TSA Security Rule for Repair Stations (Status Update)

Yes, TSA is still working on its Repair Station Security rule.

The 2003 FAA Reauthorization called for the Department of Homeland Security (DHS) to develop a program that ensures security of domestic and international aircraft repair stations.

TSA published their Notice of Proposed Rulemaking (NPRM) on Repair Station Security on November 18, 2009. The comment period closed on February 19, 2010, and they received over 300 comments.

In their past testimony to Congress, TSA has recognized:

There is no “typical” repair station. They take many forms depending upon the type of maintenance performed, number of employees, and location. Some repair stations are on airport premises, but many are located in industrial parks nearby. Work can range from major aircraft overhauls to repairing radios or sewing seat cushions.

This has made the regulatory process particularly difficult for TSA, as they have attempted to develop a rule that meets Congressional intent while at the same time recognizing the variety of operations (and of threat levels) that exist.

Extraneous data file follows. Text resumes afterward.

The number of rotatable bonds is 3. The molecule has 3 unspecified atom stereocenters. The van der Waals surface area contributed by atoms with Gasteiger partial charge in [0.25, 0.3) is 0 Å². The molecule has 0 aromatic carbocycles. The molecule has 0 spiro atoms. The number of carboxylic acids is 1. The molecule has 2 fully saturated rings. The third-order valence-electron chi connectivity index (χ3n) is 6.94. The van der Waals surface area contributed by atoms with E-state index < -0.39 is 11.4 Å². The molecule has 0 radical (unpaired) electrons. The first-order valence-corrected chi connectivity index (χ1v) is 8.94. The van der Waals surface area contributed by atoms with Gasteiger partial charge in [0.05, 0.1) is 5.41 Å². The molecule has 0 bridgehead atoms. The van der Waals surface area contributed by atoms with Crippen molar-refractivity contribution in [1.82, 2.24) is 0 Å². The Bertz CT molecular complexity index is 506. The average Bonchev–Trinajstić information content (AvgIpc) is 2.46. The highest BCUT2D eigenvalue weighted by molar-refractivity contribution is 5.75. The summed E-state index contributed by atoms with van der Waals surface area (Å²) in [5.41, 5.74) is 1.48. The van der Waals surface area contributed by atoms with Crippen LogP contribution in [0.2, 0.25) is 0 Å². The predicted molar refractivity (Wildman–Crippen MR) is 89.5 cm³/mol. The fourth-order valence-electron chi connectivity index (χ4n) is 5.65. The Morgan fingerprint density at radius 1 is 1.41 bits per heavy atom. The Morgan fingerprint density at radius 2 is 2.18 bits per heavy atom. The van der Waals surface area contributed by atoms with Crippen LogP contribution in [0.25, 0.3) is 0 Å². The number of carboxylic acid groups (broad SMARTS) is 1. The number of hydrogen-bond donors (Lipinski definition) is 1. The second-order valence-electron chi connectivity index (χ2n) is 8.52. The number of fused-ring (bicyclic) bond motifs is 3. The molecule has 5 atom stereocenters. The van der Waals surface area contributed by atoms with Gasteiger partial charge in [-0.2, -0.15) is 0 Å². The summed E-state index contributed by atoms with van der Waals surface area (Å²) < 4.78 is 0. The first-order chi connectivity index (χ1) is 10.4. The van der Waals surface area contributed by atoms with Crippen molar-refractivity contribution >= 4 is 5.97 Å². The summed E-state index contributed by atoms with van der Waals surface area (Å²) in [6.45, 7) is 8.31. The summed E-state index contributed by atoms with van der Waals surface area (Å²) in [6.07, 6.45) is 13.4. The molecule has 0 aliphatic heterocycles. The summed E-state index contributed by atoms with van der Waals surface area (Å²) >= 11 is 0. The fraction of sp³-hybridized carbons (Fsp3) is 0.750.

The TSA rulemaking team is still working on the comments and the Final Rule is anticipated for later this year, according to government sources as well as the Unified Agenda.


About Jason Dickstein
Mr. Dickstein is the President of the Washington Aviation Group, a Washington, DC-based aviation law firm. He represents several aviation trade associations, including the Aviation Suppliers Association, the Aircraft Electronics Association, the Air Carrier Purchasing Conference, and the Modification and Replacement Parts Association. He also represents private clients drawn from the spectrum of the aviation industry.

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